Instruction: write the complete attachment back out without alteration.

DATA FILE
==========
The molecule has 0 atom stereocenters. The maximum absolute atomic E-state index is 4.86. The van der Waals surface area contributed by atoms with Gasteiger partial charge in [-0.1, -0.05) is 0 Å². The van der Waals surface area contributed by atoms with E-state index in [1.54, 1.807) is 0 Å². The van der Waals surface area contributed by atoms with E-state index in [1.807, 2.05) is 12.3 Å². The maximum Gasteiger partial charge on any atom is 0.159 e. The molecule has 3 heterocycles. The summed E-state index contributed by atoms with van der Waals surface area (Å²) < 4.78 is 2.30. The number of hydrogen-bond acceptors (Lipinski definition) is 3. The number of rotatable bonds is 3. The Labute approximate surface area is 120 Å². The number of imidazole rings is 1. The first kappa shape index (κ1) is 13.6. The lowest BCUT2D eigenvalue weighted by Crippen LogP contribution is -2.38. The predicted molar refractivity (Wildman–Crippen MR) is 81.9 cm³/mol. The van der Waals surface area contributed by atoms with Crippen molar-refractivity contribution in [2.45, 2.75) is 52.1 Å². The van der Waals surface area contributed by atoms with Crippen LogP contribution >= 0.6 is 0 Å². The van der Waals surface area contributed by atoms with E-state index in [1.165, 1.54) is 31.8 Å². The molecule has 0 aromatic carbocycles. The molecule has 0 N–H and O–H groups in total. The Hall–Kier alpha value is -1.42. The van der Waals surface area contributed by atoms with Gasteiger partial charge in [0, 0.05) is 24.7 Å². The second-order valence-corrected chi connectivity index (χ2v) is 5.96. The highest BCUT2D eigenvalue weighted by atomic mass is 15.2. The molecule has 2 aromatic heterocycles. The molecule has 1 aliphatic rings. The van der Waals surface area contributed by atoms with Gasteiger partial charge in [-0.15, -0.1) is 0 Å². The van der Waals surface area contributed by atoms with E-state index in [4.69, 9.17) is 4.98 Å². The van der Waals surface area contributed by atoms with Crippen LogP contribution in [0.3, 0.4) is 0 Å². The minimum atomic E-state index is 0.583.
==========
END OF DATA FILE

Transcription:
The molecule has 0 atom stereocenters. The maximum absolute atomic E-state index is 4.86. The van der Waals surface area contributed by atoms with Gasteiger partial charge in [-0.1, -0.05) is 0 Å². The van der Waals surface area contributed by atoms with E-state index in [1.54, 1.807) is 0 Å². The van der Waals surface area contributed by atoms with E-state index in [1.807, 2.05) is 12.3 Å². The maximum Gasteiger partial charge on any atom is 0.159 e. The molecule has 3 heterocycles. The summed E-state index contributed by atoms with van der Waals surface area (Å²) < 4.78 is 2.30. The number of hydrogen-bond acceptors (Lipinski definition) is 3. The number of rotatable bonds is 3. The Labute approximate surface area is 120 Å². The number of imidazole rings is 1. The first kappa shape index (κ1) is 13.6. The lowest BCUT2D eigenvalue weighted by Crippen LogP contribution is -2.38. The predicted molar refractivity (Wildman–Crippen MR) is 81.9 cm³/mol. The van der Waals surface area contributed by atoms with Crippen molar-refractivity contribution in [2.45, 2.75) is 52.1 Å². The van der Waals surface area contributed by atoms with Crippen LogP contribution >= 0.6 is 0 Å². The van der Waals surface area contributed by atoms with E-state index in [1.165, 1.54) is 31.8 Å². The molecule has 0 aromatic carbocycles. The molecule has 0 N–H and O–H groups in total. The Hall–Kier alpha value is -1.42. The van der Waals surface area contributed by atoms with Gasteiger partial charge in [0, 0.05) is 24.7 Å². The second-order valence-corrected chi connectivity index (χ2v) is 5.96. The highest BCUT2D eigenvalue weighted by atomic mass is 15.2. The molecule has 2 aromatic heterocycles. The molecule has 1 aliphatic rings. The van der Waals surface area contributed by atoms with Gasteiger partial charge in [-0.15, -0.1) is 0 Å². The van der Waals surface area contributed by atoms with E-state index in [4.69, 9.17) is 4.98 Å². The van der Waals surface area contributed by atoms with Crippen LogP contribution in [0.3, 0.4) is 0 Å². The minimum atomic E-state index is 0.583.